Purdue Utility Platform
Purdue Collaborator: Agricultural and Biological Engineering
The Challenge: Smallholder Farmers' Ability to Access Appropriate Technology
Nearly 70 per cent of the population in Sub-Saharan Africa (SSA) live in rural areas and rely mainly on agriculture for livelihood security. Low agricultural productivity in the region keeps this population under constant pressure, even though investment in agriculture is a proven way to reduce regional poverty. Studies have shown that Gross Domestic Product (GDP) growth in agriculture is at least twice as effective in reducing poverty as GDP growth originating outside agriculture. It is therefore necessary to ensure that smallholder farmers are able to access affordable, appropriate technology given their resource constraints. Generations of researchers and practitioners have sought appropriate ways for smallholder farmers to increase their production and productivity, and their ability to add value through secondary processing, A number of technologies have been developed, tested and adopted by smallholder farmers across Sub-Saharan Africa, yet not all technologies are appropriate or productive under all conditions.
The Purdue Innovation: The Purdue Utility Platform (PUP)
On August 25, 2017, after five weeks of a Farmer-to-Farmer assignment in Colombia, Tyler Anselm (Purdue ABE Alum), along with University of Los Llanos (Unillanos) professor Alvaro Ocampo and students, presented the first Colombian-built prototype of the AgRover, a multifunctional agricultural vehicle and an iteration of the Purdue Utility Platform (PUP). The Unillanos Sustainable Tropical Production working group will carry out extension activities to promote the AgRover among small and medium producers in Meta. The assignment also involved the collaboration of professor John Lumkes (ABE) and David Wilson, who returned to Indiana earlier in August.
The project goal is to design an innovative mobile system that can be manufactured, sold, and serviced within the local regions where it is used. The vehicle is built in-country utilizing components and materials readily accessible to that region. The PUP is an adaptable design, allowing for alternative components to be exchanged with minimal impact on the vehicle’s overall design and function. The PUP can provide services such as transportation (people, water, food, supplies, etc.), agricultural tillage and planting, and power for attachments such as maize grinders, water pumps, and electrical generators. The project provides local employment opportunities through a micro-factory producing the vehicles, improved transportation options that provide better access to schools, markets, water, medical care, construction materials, increased time for entrepreneurial activities through reduced the time spent collecting and transporting food, water, and other supplies. Collaboration with international partners guides the development of new capabilities and ensures that local design and manufacturing constraints are met. Several prototypes have been built and tested in Cameroon for verification of the design and concept.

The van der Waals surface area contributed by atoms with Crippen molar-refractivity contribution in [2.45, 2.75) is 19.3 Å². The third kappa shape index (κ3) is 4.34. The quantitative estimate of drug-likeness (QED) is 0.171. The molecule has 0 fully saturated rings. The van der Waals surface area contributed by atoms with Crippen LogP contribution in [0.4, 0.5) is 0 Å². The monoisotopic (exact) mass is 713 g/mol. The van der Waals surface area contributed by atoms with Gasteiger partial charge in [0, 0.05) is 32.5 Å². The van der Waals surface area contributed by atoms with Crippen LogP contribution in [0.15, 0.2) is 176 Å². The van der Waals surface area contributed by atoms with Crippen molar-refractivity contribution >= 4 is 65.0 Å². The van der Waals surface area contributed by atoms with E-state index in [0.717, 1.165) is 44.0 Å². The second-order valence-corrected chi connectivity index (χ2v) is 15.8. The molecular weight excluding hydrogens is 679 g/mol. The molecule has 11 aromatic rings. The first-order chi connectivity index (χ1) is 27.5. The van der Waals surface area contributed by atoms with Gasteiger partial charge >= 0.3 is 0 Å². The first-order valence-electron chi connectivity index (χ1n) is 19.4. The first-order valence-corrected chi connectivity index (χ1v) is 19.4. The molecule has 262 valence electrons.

The PUP is designed to carry a payload of 900 kilograms at lower speeds (<40 km/hr), allowing for the use of smaller engines (4-8 kW). These engines are simpler to repair, lighter in weight, carry lower purchase and operating costs, and offer a superior fuel economy (initial testing of a PUP prototype demonstrated fuel economies up to 26 km/L). Manufacturing in-country provides employment and local ownership of the project. The design of the PUP provides much higher loading capacity than motorcycles while not significantly increasing the capital cost, and includes the added benefits of agricultural mechanization, portable power generation, water pumping, and maize grinding. Potential end users include smallholder farmers, small business owners, and municipalities.
Working with our partners, the team built two PUPs in Cameroon by August 2015. In October 2015 Makerere University (Uganda) finished their first PUP and successfully demonstrated it pulling ground tillage and powering a water pump and thresher. Another has since been built. And in February of 2016, a model was built in Guinea. There are now five prototypes in operation and the team has accumulated multiple years of testing and adjusting of the prototypes.
Purdue University, The African Center for Renewable Energy & Sustainable Technology (Cameroon), Makerere University, Department of Agricultural & Biosystems Engineering (Uganda)
John Lumkes, Associate Professor of Agricultural & Biological Engineering, firstname.lastname@example.org